• Your relationships can become richer and deeper because you are interacting with people in more than one place and in more than one manner.
  • You can build a more significant online reputation because you will showcase different parts of your personality in different venues.
  • Anything you haven’t done or experienced fully is a new adventure and deserving of your attention.
  • Your path to community building and interaction may be simplified and accelerated because others have been there before you and shared their experiences, both successful and unsuccessful – still allowing you to add your own personal twist to your interaction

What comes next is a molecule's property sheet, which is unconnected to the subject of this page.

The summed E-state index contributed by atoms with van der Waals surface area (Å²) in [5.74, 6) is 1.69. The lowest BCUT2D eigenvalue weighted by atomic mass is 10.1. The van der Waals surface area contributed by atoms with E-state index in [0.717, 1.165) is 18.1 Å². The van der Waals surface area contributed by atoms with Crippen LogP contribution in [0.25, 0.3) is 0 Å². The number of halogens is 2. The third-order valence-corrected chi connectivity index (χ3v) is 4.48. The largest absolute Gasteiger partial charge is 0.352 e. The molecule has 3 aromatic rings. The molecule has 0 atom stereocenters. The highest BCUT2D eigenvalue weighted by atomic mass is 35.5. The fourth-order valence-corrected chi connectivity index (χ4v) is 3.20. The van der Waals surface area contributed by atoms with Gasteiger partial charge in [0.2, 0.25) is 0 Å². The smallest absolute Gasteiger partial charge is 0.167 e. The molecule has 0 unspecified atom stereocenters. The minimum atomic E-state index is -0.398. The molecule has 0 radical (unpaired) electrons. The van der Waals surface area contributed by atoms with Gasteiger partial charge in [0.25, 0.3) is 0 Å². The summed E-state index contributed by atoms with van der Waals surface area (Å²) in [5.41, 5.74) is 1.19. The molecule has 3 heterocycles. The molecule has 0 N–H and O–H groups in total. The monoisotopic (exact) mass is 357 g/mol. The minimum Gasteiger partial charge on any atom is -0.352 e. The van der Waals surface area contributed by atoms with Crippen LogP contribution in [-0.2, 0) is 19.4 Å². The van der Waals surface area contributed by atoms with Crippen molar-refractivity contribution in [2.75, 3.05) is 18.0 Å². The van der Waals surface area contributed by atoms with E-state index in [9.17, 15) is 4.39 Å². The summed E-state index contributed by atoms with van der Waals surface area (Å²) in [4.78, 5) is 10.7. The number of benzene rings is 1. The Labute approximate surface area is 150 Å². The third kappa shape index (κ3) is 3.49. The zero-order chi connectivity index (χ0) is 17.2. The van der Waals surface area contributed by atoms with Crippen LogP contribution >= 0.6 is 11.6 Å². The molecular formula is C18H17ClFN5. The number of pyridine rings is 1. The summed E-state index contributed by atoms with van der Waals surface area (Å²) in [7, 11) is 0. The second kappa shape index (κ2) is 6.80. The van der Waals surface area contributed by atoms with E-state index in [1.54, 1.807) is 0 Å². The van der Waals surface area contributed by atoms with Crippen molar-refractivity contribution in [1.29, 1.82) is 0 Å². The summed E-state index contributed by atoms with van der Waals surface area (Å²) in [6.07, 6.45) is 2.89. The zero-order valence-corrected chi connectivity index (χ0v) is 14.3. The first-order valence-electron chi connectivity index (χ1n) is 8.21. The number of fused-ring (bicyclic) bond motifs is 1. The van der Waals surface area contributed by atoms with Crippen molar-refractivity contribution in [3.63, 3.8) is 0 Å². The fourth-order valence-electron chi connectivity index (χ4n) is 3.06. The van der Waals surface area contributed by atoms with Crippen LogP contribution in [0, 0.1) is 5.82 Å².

• By exploring these more established channels, you avoid spending time creating interaction in a platform that might end up in the “deadpool”

A sense of adventure, willingness to explore new things, and the desire to grow and learn are all assets in the constantly changing world of  peer to peer communication and engagement. And I’m as big a fan of shiny objects as anyone on the planet, but that shouldn’t cause you to overlook the new adventures, and the potential relationships that can be created and deepened through these established channels.